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    I have an fathom2 that has a few upgrades that I choose to ride everyday over my two other bikes that cost more than twice the amount of the fathom. Why, I just enjoy it an can not move on and it gets the job done and puts a smile on my face everytime I ride it.

    Sent from my HTC6535LVW using Tapatalk

  4. #4
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    So how do you go about difining what will be too much bike or getting not enough?
    Since I've started riding I've realized that question doesn't have a black and white answer and only even makes sense within a given context. Most of use ride/race for fun and the bike we choose should simply be whatever fits our personal goals/wants and should be a financially responsible purchase.

  5. #5
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    I guess the question can then be directed to what advantages are they in buying slightly upscale in the bikes line?

    I have read enough of the forums to see that there is a general disregard for many of the Suntour suspension forks. I gather that at the lower levels ($500-800) bikes, the comments are that the parts used were better designed for use on screen door closing pistons, rather than on bikes. Suntour does offer an upgrade program to take these lesser forks and upgrade them to a better air-oil design.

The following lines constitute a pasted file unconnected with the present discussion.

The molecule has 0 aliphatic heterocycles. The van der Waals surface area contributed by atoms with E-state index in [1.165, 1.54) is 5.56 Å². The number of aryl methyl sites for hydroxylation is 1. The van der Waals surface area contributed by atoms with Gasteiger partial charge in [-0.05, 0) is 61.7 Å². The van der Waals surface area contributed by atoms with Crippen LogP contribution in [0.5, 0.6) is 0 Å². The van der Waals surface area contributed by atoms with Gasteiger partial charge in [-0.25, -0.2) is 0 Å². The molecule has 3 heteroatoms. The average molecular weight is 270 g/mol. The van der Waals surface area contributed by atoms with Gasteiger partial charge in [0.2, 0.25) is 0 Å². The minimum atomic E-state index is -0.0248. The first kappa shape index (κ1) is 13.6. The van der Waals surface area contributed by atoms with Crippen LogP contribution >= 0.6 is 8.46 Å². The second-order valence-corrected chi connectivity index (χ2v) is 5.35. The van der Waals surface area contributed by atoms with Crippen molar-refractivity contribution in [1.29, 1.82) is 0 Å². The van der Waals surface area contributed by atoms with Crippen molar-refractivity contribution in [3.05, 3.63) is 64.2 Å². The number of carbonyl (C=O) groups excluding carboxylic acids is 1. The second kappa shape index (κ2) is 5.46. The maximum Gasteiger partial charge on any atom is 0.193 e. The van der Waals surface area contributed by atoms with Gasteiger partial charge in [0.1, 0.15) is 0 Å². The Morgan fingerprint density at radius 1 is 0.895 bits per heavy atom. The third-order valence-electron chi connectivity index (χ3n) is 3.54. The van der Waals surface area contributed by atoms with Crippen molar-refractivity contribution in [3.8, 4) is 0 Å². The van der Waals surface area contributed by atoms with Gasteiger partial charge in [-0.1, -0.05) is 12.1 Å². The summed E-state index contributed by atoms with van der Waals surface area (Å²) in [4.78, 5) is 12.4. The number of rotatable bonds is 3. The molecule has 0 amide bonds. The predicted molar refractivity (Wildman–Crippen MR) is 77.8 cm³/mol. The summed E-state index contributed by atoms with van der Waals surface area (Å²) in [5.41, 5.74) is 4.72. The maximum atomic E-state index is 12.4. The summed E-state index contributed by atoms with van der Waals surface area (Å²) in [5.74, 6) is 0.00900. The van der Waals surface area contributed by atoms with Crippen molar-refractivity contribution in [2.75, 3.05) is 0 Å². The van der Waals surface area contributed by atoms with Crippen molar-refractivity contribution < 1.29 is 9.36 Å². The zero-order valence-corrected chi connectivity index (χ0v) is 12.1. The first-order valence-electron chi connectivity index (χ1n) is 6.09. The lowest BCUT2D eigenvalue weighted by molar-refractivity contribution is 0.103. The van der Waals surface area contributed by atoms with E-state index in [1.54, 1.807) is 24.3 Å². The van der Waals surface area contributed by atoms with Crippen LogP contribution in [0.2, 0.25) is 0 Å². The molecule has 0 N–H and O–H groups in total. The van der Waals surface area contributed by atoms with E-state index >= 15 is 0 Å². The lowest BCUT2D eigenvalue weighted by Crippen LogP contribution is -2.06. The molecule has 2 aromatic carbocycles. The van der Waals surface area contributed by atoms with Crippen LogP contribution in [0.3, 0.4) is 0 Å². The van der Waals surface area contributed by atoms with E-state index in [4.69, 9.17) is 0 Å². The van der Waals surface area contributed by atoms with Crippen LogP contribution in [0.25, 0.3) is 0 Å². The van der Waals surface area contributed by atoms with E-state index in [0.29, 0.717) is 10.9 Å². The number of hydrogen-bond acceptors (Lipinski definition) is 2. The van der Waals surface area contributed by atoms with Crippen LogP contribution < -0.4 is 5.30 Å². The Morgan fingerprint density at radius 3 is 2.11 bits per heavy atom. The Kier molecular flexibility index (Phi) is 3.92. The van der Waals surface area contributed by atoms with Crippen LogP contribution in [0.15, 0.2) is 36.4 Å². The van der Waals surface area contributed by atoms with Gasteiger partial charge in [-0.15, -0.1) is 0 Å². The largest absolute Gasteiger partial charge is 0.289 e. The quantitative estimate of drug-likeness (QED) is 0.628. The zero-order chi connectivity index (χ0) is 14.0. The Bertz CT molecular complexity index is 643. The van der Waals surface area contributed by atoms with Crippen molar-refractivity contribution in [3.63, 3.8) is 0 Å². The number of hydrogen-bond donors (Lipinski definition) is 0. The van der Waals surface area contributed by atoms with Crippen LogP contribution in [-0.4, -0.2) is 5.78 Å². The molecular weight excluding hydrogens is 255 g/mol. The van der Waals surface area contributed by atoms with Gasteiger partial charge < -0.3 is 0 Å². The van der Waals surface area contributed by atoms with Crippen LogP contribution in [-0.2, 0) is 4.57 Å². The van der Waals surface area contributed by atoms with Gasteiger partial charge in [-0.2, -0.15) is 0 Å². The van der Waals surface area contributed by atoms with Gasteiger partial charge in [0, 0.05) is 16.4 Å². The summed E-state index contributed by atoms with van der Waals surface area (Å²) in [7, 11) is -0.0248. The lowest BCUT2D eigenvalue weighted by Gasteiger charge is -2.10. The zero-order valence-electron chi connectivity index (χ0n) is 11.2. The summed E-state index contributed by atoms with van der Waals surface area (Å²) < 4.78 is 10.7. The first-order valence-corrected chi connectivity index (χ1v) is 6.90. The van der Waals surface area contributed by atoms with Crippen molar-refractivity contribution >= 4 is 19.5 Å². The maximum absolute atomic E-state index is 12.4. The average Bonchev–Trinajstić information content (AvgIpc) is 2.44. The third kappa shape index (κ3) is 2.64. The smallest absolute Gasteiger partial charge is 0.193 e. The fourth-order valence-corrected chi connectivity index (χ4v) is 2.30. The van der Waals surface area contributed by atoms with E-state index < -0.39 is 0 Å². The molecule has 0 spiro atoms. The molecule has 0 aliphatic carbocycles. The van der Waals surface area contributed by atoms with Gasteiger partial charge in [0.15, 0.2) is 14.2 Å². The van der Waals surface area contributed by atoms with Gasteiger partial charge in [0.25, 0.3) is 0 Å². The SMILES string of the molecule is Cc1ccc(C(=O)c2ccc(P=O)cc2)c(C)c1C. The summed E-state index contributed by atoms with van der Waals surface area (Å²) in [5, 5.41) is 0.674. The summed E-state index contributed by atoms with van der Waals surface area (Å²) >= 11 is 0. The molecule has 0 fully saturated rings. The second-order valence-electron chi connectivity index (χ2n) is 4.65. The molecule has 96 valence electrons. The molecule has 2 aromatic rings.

By comparison, the SR Suntour Raidon is supposed to be at least decent enough to do some off-road riding. I gather not looking to big drops or very rough terrain, but decent enough to give your good riding comfort and last.

    Are you getting into effectively a racing bike as soon as you see Rockshox or Fox as the brand on your bike?

    Along the same lines, Shimano Deore is the workhorse of the shifting and breaking. As you move up you are really gaining in the weight department and moving to 11 speed shifting and better hydraulics. I would assume that all of them will work, but I know from past experience with older bikes that degrees of working can be found, for instance, can the shifters work when under load like going up a steep hill. will the chain freely move into the higher gear without bouncing and jumping teeth?

    I guess when I ask the question about too much bike, I am asking at what point does the bikes that are being sold cross over from a purely recreational and fun to ride bike, into a bike that is really being sold for a racing level and or podium standing?